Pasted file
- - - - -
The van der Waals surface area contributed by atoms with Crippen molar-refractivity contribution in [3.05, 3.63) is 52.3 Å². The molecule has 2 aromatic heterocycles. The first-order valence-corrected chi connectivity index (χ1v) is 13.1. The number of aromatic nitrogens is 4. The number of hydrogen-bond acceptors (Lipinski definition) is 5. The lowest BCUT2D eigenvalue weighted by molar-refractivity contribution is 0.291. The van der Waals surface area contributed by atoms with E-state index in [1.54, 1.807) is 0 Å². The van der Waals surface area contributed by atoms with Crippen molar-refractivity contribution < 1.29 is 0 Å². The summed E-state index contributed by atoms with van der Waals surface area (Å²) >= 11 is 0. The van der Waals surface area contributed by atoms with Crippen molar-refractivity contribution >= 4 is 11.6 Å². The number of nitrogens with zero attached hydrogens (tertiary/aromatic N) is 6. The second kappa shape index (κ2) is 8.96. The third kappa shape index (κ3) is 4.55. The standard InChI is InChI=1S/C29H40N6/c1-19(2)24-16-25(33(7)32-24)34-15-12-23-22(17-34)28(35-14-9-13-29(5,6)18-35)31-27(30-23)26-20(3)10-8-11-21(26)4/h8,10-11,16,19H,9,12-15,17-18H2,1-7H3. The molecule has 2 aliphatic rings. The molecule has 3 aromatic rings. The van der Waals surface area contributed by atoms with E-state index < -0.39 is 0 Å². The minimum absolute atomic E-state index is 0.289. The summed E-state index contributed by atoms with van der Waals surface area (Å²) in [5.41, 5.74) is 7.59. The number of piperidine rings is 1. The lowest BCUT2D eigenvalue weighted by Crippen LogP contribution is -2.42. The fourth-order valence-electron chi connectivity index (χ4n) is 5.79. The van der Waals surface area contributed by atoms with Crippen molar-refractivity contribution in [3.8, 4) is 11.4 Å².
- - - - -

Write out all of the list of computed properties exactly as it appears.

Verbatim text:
The van der Waals surface area contributed by atoms with Crippen molar-refractivity contribution in [3.05, 3.63) is 52.3 Å². The molecule has 2 aromatic heterocycles. The first-order valence-corrected chi connectivity index (χ1v) is 13.1. The number of aromatic nitrogens is 4. The number of hydrogen-bond acceptors (Lipinski definition) is 5. The lowest BCUT2D eigenvalue weighted by molar-refractivity contribution is 0.291. The van der Waals surface area contributed by atoms with E-state index in [1.54, 1.807) is 0 Å². The van der Waals surface area contributed by atoms with Crippen molar-refractivity contribution < 1.29 is 0 Å². The summed E-state index contributed by atoms with van der Waals surface area (Å²) >= 11 is 0. The van der Waals surface area contributed by atoms with Crippen molar-refractivity contribution >= 4 is 11.6 Å². The number of nitrogens with zero attached hydrogens (tertiary/aromatic N) is 6. The second kappa shape index (κ2) is 8.96. The third kappa shape index (κ3) is 4.55. The standard InChI is InChI=1S/C29H40N6/c1-19(2)24-16-25(33(7)32-24)34-15-12-23-22(17-34)28(35-14-9-13-29(5,6)18-35)31-27(30-23)26-20(3)10-8-11-21(26)4/h8,10-11,16,19H,9,12-15,17-18H2,1-7H3. The molecule has 2 aliphatic rings. The molecule has 3 aromatic rings. The van der Waals surface area contributed by atoms with E-state index < -0.39 is 0 Å². The minimum absolute atomic E-state index is 0.289. The summed E-state index contributed by atoms with van der Waals surface area (Å²) in [5.41, 5.74) is 7.59. The number of piperidine rings is 1. The lowest BCUT2D eigenvalue weighted by Crippen LogP contribution is -2.42. The fourth-order valence-electron chi connectivity index (χ4n) is 5.79. The van der Waals surface area contributed by atoms with Crippen molar-refractivity contribution in [3.8, 4) is 11.4 Å².